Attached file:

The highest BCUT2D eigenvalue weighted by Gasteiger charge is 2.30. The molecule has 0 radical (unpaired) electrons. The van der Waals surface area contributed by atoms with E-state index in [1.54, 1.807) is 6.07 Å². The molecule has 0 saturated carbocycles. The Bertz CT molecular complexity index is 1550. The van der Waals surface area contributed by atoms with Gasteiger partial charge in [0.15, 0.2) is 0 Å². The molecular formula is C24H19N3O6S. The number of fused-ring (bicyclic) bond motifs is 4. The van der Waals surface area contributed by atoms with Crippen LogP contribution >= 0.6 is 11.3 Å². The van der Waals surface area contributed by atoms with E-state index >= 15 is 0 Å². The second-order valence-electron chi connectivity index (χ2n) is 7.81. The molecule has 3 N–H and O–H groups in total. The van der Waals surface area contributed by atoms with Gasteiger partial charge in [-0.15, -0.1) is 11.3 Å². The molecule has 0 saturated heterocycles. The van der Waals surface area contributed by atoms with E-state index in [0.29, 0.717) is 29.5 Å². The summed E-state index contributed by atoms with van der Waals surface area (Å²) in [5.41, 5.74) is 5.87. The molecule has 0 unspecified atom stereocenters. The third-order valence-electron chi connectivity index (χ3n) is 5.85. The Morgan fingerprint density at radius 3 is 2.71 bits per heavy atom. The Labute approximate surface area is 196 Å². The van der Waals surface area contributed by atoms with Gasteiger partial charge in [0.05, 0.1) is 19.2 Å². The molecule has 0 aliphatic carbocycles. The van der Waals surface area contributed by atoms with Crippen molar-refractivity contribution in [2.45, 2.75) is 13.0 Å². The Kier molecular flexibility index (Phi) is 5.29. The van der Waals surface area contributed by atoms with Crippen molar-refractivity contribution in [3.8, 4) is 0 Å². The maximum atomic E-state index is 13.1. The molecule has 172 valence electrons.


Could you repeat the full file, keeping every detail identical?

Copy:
The highest BCUT2D eigenvalue weighted by Gasteiger charge is 2.30. The molecule has 0 radical (unpaired) electrons. The van der Waals surface area contributed by atoms with E-state index in [1.54, 1.807) is 6.07 Å². The molecule has 0 saturated carbocycles. The Bertz CT molecular complexity index is 1550. The van der Waals surface area contributed by atoms with Gasteiger partial charge in [0.15, 0.2) is 0 Å². The molecular formula is C24H19N3O6S. The number of fused-ring (bicyclic) bond motifs is 4. The van der Waals surface area contributed by atoms with Crippen LogP contribution >= 0.6 is 11.3 Å². The van der Waals surface area contributed by atoms with E-state index >= 15 is 0 Å². The second-order valence-electron chi connectivity index (χ2n) is 7.81. The molecule has 3 N–H and O–H groups in total. The van der Waals surface area contributed by atoms with Gasteiger partial charge in [-0.15, -0.1) is 11.3 Å². The molecule has 0 saturated heterocycles. The van der Waals surface area contributed by atoms with E-state index in [0.29, 0.717) is 29.5 Å². The summed E-state index contributed by atoms with van der Waals surface area (Å²) in [5.41, 5.74) is 5.87. The molecule has 0 unspecified atom stereocenters. The third-order valence-electron chi connectivity index (χ3n) is 5.85. The Morgan fingerprint density at radius 3 is 2.71 bits per heavy atom. The Labute approximate surface area is 196 Å². The van der Waals surface area contributed by atoms with Gasteiger partial charge in [0.05, 0.1) is 19.2 Å². The molecule has 0 aliphatic carbocycles. The van der Waals surface area contributed by atoms with Crippen molar-refractivity contribution in [2.45, 2.75) is 13.0 Å². The Kier molecular flexibility index (Phi) is 5.29. The van der Waals surface area contributed by atoms with Crippen molar-refractivity contribution in [3.8, 4) is 0 Å². The maximum atomic E-state index is 13.1. The molecule has 172 valence electrons.